Login

$tarCollector's Blog

11 Feb 2022

Announcements

| $tarCollector

Today I am going to announce a few things, the first being my new schedule. I plan to no longer publish three NN newsletters each month, for the amount of good news there is to write about is scarce, so I find myself not having a story to write about, hence I can only write one NN and One SS. And do not worry, I have not published this blog just for the 35 points I get for doing so, and hence, wasting the time you could spend on a blog you like better. I will get into that later.

For now, I would like to announce the 1794 Silver Dollar, the most expensive coin ever sold at auction just sold for an even higher price to GreatCollection's President Ian Russell at auction. A few days ago, the Las Vegas man who bought the coin sold it to GC for an expensive $12M. This coin is considered the first silver Dollar struck by the Mint by many, and I will tell you why. In 1794, the first silver Dollar was struck to stop usage of the Spanish-Mexican pillar Dollars being used at the time. If you do not already know, the wordDollarderives from the German word Thaler. There were roughly 1800 of these coins struck in the year 1794, but this is thought to have been the first planchet fed into the dies on that day for one reason, its strong relief. Its condition is the highest known for this year, out of 140 thought to exist, with others being in the NNC(National Numismatic Collection) at the Smithsonian or even at our very own Money Museum. This coin is in SP-66 CAC if I recall right. Again, due to this high grade it is thought be the first coin even struck on those dies. While the others are in poor condition compared to it.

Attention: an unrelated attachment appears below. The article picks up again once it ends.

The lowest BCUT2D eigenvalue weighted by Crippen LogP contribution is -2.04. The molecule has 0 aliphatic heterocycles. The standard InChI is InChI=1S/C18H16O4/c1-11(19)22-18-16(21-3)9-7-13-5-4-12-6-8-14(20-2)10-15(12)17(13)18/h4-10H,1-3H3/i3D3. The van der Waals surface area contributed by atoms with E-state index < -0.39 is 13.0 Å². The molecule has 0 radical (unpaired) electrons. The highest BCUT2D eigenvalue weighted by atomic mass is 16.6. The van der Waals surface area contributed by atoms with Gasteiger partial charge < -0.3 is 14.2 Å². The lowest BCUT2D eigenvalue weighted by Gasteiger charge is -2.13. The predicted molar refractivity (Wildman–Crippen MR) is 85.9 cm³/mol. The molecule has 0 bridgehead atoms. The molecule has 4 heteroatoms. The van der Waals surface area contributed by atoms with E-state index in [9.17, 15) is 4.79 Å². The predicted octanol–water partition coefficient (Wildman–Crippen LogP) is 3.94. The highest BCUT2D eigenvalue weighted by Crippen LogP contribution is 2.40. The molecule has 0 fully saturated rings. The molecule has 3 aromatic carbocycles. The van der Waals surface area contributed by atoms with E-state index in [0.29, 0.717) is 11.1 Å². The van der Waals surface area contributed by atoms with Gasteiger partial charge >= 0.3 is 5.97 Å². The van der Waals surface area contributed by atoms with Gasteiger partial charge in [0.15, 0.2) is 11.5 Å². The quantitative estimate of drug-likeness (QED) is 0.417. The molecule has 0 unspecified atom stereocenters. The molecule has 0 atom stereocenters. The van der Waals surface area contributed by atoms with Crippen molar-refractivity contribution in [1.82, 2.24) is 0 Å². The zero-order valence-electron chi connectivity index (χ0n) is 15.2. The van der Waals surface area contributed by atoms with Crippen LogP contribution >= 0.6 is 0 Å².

I said I would get into writing poor blogs for points later, and now I am. The problem with the people that write these blogs, is the fact that they do not care what content they are giving their readers. So, in spite of this, I am encouraging everyone who follows one of these people to stop following and commenting on these people's blogs. They are not being helpful to the ANA community and do not deserve points from your comments or following. The ANA created points to encourage people to write blogs and comment, not to get the highest and best rank possible. If you see somebody who is writing a blog with three words that is not even about coins, do not comment unless it is for one reason: encouragement. Now encouragement means to give people courage, but that is not what they want. They want points. Encourage them to write long, and fact filled blogs that people enjoy, that is my suggestion.

My final announcement is I will start "clustering" blogs. You ask what this means, it means to add links to other blogs about the same or similar topic in your blog, so people can get the most info about one subject. Just add a link or two to your blog to other blogs about the same thing. This is suggestion so everybody can get something out of it. The reader gets all the info he wants, the blogger has to do more work, but then he attracts attention to other blogs, and the other mentioned bloggers get other people to read there blog. If you think this is a good idea, then I suggest you do it. For the wrap up, my main sources were the Red Book and GreatCollections.com. Photo Credit goes to GreatCollection.com as well. Please follow these suggestions my friends. One last thing, can you see the current bid for a lot in the YN Auction? That would be good to know. Thanks for reading,